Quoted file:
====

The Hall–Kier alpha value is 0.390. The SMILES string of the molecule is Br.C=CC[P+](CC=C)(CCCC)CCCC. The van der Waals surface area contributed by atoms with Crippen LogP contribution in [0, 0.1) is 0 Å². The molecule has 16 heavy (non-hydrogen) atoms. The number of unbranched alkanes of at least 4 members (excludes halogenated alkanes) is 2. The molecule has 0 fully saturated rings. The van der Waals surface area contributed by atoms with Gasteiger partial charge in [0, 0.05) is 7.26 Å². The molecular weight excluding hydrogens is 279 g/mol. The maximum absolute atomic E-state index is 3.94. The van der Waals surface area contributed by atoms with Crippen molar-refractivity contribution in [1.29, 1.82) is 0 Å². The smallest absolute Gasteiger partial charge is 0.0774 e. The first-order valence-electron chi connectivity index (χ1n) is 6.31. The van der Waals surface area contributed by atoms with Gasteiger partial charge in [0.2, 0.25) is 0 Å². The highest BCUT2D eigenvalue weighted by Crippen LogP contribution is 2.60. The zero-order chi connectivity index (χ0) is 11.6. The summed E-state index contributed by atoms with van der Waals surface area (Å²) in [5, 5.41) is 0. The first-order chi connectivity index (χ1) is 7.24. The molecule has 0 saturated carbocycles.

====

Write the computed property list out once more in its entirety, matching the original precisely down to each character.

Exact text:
The Hall–Kier alpha value is 0.390. The SMILES string of the molecule is Br.C=CC[P+](CC=C)(CCCC)CCCC. The van der Waals surface area contributed by atoms with Crippen LogP contribution in [0, 0.1) is 0 Å². The molecule has 16 heavy (non-hydrogen) atoms. The number of unbranched alkanes of at least 4 members (excludes halogenated alkanes) is 2. The molecule has 0 fully saturated rings. The van der Waals surface area contributed by atoms with Gasteiger partial charge in [0, 0.05) is 7.26 Å². The molecular weight excluding hydrogens is 279 g/mol. The maximum absolute atomic E-state index is 3.94. The van der Waals surface area contributed by atoms with Crippen molar-refractivity contribution in [1.29, 1.82) is 0 Å². The smallest absolute Gasteiger partial charge is 0.0774 e. The first-order valence-electron chi connectivity index (χ1n) is 6.31. The van der Waals surface area contributed by atoms with Gasteiger partial charge in [0.2, 0.25) is 0 Å². The highest BCUT2D eigenvalue weighted by Crippen LogP contribution is 2.60. The zero-order chi connectivity index (χ0) is 11.6. The summed E-state index contributed by atoms with van der Waals surface area (Å²) in [5, 5.41) is 0. The first-order chi connectivity index (χ1) is 7.24. The molecule has 0 saturated carbocycles.